After my donation, I feel:
Pain or swelling of arm
- Some puffiness, swelling, or bruising at the site of the donation is not unexpected.
- To treat, you should apply cold compresses intermittently for 24 hours; after 24 hours apply warm compresses several times a day.
- Bruising occurs when small amounts of blood leak out of the vein and pool in tissue under the skin. Sometimes this pooling may occur away from the site of the donation and bruising under the arm and elbow will occur. This blood will slowly be reabsorbed by the body and the bruising will dissolve within two to four weeks. As the bruises heal, the affected area often turns colors, including purple-black, reddish blue and then yellowish green.
If you experience severe pain, red streaks or pus around the donation site or it becomes warm to the touch, you should seek medical treatment from your health care provider.*
Weak and/or tired
- Drink plenty of fluids, eat a hearty meal, and get plenty of rest.
- In the summer months, avoid becoming over heated.
- If dizzy, you should sit down and lower your head or lie down keeping your head lower than the rest of your body (elevate your feet).
- Continue to drink fluids as tolerated to avoid dehydration.
If these symptoms continue for more than 72 hours, you may want to seek medical treatment from your health care provider.*
*If you receive medical treatment, please notify Risk Management at The Blood Center at (713) 791-6345. Please leave a voice message and a Risk Management Representative will contact you.
If this is a non-urgent manner, please call between the hours of 8 am to 5 pm, Monday through Friday.
I have fainted or become ill every time I donate; what should I do?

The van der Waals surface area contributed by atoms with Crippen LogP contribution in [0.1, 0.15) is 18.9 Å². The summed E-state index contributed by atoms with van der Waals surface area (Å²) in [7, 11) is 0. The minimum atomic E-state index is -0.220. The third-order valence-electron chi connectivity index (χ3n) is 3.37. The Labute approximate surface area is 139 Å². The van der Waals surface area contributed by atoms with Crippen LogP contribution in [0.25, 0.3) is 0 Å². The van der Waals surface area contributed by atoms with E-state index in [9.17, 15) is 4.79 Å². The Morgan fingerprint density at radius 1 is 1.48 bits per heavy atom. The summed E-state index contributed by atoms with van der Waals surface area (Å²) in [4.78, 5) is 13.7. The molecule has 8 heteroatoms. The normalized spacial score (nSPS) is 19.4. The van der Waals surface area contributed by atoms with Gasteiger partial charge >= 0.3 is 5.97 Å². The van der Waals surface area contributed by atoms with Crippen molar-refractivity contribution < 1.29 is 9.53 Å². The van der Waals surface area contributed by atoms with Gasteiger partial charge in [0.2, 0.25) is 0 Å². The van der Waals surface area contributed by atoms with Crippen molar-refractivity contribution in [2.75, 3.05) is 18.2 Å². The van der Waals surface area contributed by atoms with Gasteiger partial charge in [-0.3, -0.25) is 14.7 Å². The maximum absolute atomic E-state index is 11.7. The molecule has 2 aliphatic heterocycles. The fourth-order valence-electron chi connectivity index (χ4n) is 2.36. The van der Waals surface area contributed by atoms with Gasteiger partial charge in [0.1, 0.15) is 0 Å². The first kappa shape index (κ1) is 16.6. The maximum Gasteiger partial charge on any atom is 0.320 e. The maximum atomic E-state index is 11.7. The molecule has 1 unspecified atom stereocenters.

Your body may not tolerate the donation process. If you have adequately prepared for your donation by drinking plenty of fluids and eating a good meal and still become lightheaded or faint, you should not donate until discussing with your health care provider.
If I donate often using the same arm, will I develop scar tissue?
Small amounts of scar tissue can develop around the site repeatedly used for blood donations and may make the donation process more difficult in the future. The degree of scarring varies by individual. Allowing the phlebotomist to use a different vein or different areas of the vein may reduce scarring.
I removed the arm bandage four hours after donating and the donation site is still bleeding. What do I do?
Apply pressure to the site until bleeding stops. Then apply a bandage. If swelling occurs, apply ice. Be sure to avoid lifting with this arm.
I do not have a family physician; is there someone at The Blood Center who can provide medical treatment?
Because of scheduling difficulties, it is preferable that you seek medical treatment from another health care provider.
I don't have medical insurance, who will pay for my medical treatment?
The Blood Center will reimburse you for one visit with a health care provider for treatment of an illness or injury related to your donation. If additional treatment is required, authorization for payment must be obtained from a Risk Management Representative.